The next concept that Jeremiah discussed, of course, is the p-value and the numeric threshold of .05. Jeremiah concisely informs the reader that in simple terms, a p-value is a measure of the probability that would not have occurred merely by chance. He used an excellent example of the game of craps and the odds of rolling a seven as compared to a 2 or 12. However, with the risk of confusing the matter and as many jurisdictions set different levels of blood alcohol content, Jeremiah stated in his paper that there is no bright line of significance. Even though most researchers set their threshold at p =.05, this is not set in stone. Just as states changed their DWI laws from .10 to .08, scientific consensus may eventually move away from p = .05

Finally, not all research is created equal, and the final point from Jeremiah’s paper is on sample sizes and research methodology. For example, Jeremiah described a concern one would have if there was a thought that someone had a loaded dice and had correctly hypothesized that the odds of continuing to roll a 7 would not occur in a series of rolls. However, this would be flawed– especially if there was a limited sample size of rolling the dice 20 times versus 150 times and evaluating the data of obtaining many more 2 or 12’s over rolling a 7 and the resultant statistical significance of reaching that threshold of 5 percent or .05 or an even higher threshold of .01. Lastly, Jeremiah discussed the importance of not relying heavily on just statistical significance but looking at such conclusions from an evidence-based policing matrix – the one created by Cynthia Lum and Chris Koper (5). Or running a randomized controlled trial (RCT) as opposed to a quasi-experimental design, or the limitation of completing an anecdotal policing project at best without any rigorous evaluation of empirical data, or worst no evaluation of any data at all. The following was quoted from Jeremiah, “As the evidencebased policymaking and evidence-based policing movements grow, there is a danger that public organizations could latch on to research that is methodologically weak or statistically flawed, but that show statistical significance.” Translational efforts play an important role by not only pushing out robust research to practitioners (e.g., the Evidence-Based Policing Matrix) but also training officers how to recognize good research and use it to their advantage.”(3)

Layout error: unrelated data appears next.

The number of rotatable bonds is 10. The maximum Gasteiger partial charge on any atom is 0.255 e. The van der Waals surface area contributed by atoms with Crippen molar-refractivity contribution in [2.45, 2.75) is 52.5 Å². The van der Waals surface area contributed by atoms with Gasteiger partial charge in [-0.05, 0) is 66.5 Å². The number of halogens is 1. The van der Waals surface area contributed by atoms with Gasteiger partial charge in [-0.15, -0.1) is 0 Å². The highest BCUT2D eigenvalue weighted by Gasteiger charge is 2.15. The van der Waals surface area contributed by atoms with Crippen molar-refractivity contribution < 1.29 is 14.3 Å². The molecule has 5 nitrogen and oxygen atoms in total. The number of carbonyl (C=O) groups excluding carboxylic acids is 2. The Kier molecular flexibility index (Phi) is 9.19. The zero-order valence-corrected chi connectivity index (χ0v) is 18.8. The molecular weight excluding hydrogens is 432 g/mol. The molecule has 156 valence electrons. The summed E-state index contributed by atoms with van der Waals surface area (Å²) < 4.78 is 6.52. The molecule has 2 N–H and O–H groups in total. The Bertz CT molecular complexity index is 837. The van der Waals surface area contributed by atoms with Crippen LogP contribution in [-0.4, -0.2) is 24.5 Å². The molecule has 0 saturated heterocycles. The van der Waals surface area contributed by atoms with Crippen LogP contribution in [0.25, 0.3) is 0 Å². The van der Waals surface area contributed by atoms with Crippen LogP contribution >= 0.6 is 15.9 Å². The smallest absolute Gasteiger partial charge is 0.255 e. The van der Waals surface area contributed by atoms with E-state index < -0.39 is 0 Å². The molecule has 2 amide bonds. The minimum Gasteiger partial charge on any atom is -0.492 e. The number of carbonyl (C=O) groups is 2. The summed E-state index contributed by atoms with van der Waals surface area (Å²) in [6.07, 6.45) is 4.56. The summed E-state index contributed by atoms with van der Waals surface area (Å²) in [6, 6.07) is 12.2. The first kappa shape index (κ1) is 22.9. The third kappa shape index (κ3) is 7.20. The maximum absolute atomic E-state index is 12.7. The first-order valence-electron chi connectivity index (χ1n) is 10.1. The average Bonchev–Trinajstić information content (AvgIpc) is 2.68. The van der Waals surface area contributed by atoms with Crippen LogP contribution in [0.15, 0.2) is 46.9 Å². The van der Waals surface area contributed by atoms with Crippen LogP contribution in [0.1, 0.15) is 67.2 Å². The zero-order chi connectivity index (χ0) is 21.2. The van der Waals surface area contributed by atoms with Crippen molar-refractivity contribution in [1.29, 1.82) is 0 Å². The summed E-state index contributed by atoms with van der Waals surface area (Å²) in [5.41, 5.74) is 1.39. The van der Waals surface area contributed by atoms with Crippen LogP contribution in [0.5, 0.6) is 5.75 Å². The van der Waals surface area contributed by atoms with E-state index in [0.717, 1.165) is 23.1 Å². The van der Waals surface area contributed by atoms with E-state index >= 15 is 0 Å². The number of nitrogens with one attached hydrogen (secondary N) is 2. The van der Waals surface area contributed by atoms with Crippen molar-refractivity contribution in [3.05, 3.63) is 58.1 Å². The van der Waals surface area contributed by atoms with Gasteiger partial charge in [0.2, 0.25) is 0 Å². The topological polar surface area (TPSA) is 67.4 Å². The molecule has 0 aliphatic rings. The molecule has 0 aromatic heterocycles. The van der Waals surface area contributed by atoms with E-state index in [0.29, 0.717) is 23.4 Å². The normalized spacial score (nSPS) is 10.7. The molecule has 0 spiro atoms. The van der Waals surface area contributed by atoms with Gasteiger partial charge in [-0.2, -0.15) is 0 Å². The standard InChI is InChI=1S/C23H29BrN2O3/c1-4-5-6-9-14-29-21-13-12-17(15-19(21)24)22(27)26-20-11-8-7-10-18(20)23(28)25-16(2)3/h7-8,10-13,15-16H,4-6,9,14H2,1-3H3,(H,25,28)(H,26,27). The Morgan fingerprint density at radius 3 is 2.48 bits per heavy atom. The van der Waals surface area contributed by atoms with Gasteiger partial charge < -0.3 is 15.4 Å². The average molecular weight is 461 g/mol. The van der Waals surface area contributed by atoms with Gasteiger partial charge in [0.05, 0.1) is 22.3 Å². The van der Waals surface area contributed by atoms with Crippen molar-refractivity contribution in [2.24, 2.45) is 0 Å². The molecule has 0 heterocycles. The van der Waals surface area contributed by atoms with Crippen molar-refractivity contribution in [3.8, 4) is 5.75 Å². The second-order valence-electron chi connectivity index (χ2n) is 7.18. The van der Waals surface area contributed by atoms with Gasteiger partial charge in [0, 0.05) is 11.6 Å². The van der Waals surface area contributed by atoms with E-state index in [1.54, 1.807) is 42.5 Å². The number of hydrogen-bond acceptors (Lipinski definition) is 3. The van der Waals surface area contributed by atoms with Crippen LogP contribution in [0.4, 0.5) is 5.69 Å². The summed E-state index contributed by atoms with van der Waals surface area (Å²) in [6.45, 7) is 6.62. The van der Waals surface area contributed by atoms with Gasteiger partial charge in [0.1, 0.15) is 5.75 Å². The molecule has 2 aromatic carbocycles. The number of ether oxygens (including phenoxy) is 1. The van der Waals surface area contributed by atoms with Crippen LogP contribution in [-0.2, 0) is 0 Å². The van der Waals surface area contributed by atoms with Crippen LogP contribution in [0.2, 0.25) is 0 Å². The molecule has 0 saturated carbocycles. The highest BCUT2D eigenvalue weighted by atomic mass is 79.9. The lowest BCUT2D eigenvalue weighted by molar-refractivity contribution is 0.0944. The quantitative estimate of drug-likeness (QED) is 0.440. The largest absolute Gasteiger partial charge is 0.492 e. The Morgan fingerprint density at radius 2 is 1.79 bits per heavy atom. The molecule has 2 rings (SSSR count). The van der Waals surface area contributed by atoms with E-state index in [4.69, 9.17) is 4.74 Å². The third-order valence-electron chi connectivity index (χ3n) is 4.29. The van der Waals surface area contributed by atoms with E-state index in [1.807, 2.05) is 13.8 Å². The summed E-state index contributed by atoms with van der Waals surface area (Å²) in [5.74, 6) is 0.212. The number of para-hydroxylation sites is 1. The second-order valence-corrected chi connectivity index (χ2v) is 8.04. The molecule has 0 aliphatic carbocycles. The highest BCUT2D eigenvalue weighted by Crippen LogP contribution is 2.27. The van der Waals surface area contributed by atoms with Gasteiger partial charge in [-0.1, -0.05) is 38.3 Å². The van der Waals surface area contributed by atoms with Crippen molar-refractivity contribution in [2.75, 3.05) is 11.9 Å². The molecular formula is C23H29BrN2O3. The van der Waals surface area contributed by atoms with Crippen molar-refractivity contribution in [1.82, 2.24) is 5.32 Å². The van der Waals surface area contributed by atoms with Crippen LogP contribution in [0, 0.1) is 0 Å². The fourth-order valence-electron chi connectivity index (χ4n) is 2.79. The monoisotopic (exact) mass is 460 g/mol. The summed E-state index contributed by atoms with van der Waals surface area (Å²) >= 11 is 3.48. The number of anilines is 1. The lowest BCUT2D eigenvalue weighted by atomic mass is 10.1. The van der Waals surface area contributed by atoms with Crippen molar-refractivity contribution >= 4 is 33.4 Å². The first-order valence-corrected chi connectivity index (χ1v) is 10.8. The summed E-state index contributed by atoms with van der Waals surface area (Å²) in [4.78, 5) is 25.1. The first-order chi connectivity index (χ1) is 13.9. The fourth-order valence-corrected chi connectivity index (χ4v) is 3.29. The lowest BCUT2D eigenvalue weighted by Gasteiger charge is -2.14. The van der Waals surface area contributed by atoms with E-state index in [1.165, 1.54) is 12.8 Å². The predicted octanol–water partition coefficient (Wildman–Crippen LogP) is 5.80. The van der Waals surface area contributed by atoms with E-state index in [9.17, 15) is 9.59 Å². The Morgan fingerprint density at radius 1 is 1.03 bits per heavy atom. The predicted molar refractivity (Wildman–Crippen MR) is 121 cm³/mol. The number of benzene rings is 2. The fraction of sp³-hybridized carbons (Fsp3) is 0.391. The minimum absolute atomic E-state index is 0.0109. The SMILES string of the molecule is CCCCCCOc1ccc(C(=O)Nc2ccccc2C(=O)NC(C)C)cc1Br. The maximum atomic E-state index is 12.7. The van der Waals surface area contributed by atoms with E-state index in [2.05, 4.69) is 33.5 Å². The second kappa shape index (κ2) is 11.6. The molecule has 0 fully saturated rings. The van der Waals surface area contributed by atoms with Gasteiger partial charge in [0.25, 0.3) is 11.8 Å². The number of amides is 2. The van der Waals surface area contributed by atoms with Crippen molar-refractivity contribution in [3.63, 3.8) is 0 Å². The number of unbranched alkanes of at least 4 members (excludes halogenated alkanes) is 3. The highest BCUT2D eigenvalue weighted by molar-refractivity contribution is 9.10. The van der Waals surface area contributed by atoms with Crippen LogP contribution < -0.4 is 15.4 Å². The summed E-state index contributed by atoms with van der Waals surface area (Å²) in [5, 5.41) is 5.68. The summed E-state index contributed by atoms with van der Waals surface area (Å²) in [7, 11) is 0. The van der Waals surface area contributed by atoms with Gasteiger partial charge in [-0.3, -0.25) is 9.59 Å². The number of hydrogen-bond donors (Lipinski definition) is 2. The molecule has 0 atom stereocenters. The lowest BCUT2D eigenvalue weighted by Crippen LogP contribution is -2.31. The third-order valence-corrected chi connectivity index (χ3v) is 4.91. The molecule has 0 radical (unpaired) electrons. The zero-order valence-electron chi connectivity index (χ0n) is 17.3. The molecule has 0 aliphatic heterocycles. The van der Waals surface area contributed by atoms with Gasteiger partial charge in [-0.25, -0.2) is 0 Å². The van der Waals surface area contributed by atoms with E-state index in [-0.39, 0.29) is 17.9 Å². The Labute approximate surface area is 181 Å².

In conclusion, it is my opinion that most police practitioners typically do not have the time, nor
interest in sifting through lengthy academic articles full of such things as regression analysis.
Ultimately, they want to know how the data makes them more effective and how it can be interpreted in context. However, we still must reframe our measurements and incentivize our outcomes. The adage what gets measured gets done rings even truer today because ultimately many police officers enjoy the autonomy of the profession, but it is my experience that they too are receptive to research with a strong desire to be effective in their crime-fighting efforts as evidence in Madison, Wisconsin.


(1) NIJ (2018). The Law Enforcement Advancing Data and Science Program – A partnership between NIJ and the International Association of Chiefs of Police. Retrieved from https://nij.gov/topics/law-enforcement/Pages/nij-iacp-leads-program.aspx (accessed 28 Mar 2018).
(2) Nelson, C. (2018). From Research to Practice, Two Decades Later: Evidence-Based Policing in Madison, Wisconsin” Translational Criminology, 7-9.
(3) Johnson, J. (2018). P-What? A Practitioner Guide to Understanding P-Values Translational Criminology, 14-15
(4) Johnson, J. (2018). A Hippocratic Oath for policing. Police Foundation https://www.policefoundation.org/a-hippocratic-oath-for-policing/ (accessed 29 Mar 2018)
(5) Lum, C., Koper, C. S., & Telep, C. W. (2011). The evidence-based policing matrix. Journal of Experimental Criminology, 7(1), 3-26 – http://cebcp.org/evidence-based-policing/the-matrix/